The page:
There are only three reasons it ever happens: 1) A moment of silence for a recent tragic event; 2) An injury that looks to be really, really serious; or 3) An unlikely catastrophe at the end of the game that costs the home team the win, and likely something more, like a chance at a championship.
None of the three feel good. The default setting for a packed stadium is noisy, and when it gets quiet, it's weird. No one likes it.
But there is another way to acknowledge Favre, a middle road, if you will. We're talking about a wholly unrealistic, literally in-a-vacuum welcome back for No. 4, yet a response that would be completely appropriate for the occasion.
And that would be dead and utter silence. [...]
In a sophisticated way, a small town that is not exactly viewed as such by the outside world could emphatically say that the game to follow is bigger than one player.
It might also freak him out.
He's expecting to be booed, and maybe hear some cheers, too: basically, nothing he hasn't heard before in his career. Anything that stays within the boundaries of normal stadium behavior will have no effect on Favre. He's a professional.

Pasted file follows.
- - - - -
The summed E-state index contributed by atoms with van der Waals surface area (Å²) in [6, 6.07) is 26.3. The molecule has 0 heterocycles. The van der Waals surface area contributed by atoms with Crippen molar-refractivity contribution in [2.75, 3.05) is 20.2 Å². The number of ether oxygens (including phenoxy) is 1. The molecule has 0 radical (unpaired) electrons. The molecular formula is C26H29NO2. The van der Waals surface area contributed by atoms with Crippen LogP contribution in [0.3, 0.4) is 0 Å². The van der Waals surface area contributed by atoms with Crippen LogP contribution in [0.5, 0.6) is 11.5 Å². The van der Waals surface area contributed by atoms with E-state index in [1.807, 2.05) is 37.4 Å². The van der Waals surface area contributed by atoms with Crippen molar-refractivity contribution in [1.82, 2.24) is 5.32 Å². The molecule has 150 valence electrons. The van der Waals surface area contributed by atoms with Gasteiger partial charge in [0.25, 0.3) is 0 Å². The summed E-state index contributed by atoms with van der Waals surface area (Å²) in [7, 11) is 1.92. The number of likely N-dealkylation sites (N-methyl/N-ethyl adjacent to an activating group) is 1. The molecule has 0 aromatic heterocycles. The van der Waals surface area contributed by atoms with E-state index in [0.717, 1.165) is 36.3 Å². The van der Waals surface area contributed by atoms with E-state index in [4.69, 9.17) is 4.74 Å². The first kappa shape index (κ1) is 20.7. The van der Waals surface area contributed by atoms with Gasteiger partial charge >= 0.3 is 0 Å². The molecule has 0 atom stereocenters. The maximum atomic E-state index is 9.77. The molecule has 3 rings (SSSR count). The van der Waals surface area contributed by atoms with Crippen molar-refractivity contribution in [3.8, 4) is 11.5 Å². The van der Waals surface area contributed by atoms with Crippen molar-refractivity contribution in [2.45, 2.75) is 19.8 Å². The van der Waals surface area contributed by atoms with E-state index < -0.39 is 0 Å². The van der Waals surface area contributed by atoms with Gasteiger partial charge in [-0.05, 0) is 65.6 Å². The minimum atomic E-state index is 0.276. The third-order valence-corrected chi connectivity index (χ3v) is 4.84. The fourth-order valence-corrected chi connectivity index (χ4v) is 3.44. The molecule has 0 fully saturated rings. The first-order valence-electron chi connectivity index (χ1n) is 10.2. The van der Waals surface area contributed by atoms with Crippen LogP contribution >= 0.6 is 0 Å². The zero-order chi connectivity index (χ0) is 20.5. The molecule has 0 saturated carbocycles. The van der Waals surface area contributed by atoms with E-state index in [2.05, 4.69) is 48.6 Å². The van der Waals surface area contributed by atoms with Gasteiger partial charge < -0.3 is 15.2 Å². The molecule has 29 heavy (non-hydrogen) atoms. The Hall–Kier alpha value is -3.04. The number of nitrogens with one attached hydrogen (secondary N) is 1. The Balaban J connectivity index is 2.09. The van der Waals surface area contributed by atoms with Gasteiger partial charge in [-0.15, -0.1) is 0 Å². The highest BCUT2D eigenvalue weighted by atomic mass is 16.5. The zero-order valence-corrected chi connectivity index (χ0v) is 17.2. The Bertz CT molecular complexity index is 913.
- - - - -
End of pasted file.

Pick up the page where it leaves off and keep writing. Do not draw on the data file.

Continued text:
He's also sort of disrespecting Packers fans by saying that the game is nothing special to him, there's nothing special about playing in Lambeau, and he won't be the least bit sentimental. Doesn't that make you angry, Packers fans? That Favre sees nothing special at all about his return to Lambeau as a Viking?
If you want to get to him, it's going to take the unexpected. I see only two ways to accomplish this. First would be the usual hate, taken to an ugly, extreme, violent level. I'm talking about throwing things, things that might hurt a man if they hit him, threats, the most boorish, personal and hateful of signs, etc. Obviously, we can't have this, as it's illegal, dangerous and wrong.
The dead silence, though, I think would be equally effective. There's no way that wouldn't jar Favre and everyone else. It would be unlike anything he's experienced in his career, and it would produce a chilling effect in the stadium and on television.